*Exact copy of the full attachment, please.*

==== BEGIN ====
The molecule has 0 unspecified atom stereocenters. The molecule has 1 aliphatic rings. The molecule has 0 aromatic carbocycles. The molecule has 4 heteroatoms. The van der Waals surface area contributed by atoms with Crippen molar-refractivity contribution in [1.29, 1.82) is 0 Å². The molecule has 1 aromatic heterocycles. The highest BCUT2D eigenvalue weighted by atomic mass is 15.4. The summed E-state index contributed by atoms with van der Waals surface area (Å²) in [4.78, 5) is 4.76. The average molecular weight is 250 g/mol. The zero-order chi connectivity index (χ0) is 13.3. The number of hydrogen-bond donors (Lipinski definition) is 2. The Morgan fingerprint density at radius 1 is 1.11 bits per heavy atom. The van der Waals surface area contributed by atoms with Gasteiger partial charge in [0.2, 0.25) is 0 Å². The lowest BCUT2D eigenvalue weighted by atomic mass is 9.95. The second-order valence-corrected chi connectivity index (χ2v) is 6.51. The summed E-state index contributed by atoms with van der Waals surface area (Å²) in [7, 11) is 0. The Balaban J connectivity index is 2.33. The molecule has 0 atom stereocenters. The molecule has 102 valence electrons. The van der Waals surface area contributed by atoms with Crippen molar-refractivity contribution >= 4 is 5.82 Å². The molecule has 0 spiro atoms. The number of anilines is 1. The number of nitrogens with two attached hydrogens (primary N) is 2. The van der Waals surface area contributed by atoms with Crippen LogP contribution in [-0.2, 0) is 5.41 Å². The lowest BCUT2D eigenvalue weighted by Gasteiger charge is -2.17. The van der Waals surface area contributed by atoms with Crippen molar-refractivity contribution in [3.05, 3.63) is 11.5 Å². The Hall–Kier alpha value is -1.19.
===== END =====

The molecule has 0 unspecified atom stereocenters. The molecule has 1 aliphatic rings. The molecule has 0 aromatic carbocycles. The molecule has 4 heteroatoms. The van der Waals surface area contributed by atoms with Crippen molar-refractivity contribution in [1.29, 1.82) is 0 Å². The molecule has 1 aromatic heterocycles. The highest BCUT2D eigenvalue weighted by atomic mass is 15.4. The summed E-state index contributed by atoms with van der Waals surface area (Å²) in [4.78, 5) is 4.76. The average molecular weight is 250 g/mol. The zero-order chi connectivity index (χ0) is 13.3. The number of hydrogen-bond donors (Lipinski definition) is 2. The Morgan fingerprint density at radius 1 is 1.11 bits per heavy atom. The van der Waals surface area contributed by atoms with Gasteiger partial charge in [0.2, 0.25) is 0 Å². The lowest BCUT2D eigenvalue weighted by atomic mass is 9.95. The second-order valence-corrected chi connectivity index (χ2v) is 6.51. The summed E-state index contributed by atoms with van der Waals surface area (Å²) in [7, 11) is 0. The Balaban J connectivity index is 2.33. The molecule has 0 atom stereocenters. The molecule has 102 valence electrons. The van der Waals surface area contributed by atoms with Crippen molar-refractivity contribution >= 4 is 5.82 Å². The molecule has 0 spiro atoms. The number of anilines is 1. The number of nitrogens with two attached hydrogens (primary N) is 2. The van der Waals surface area contributed by atoms with Crippen LogP contribution in [-0.2, 0) is 5.41 Å². The lowest BCUT2D eigenvalue weighted by Gasteiger charge is -2.17. The van der Waals surface area contributed by atoms with Crippen molar-refractivity contribution in [3.05, 3.63) is 11.5 Å². The Hall–Kier alpha value is -1.19.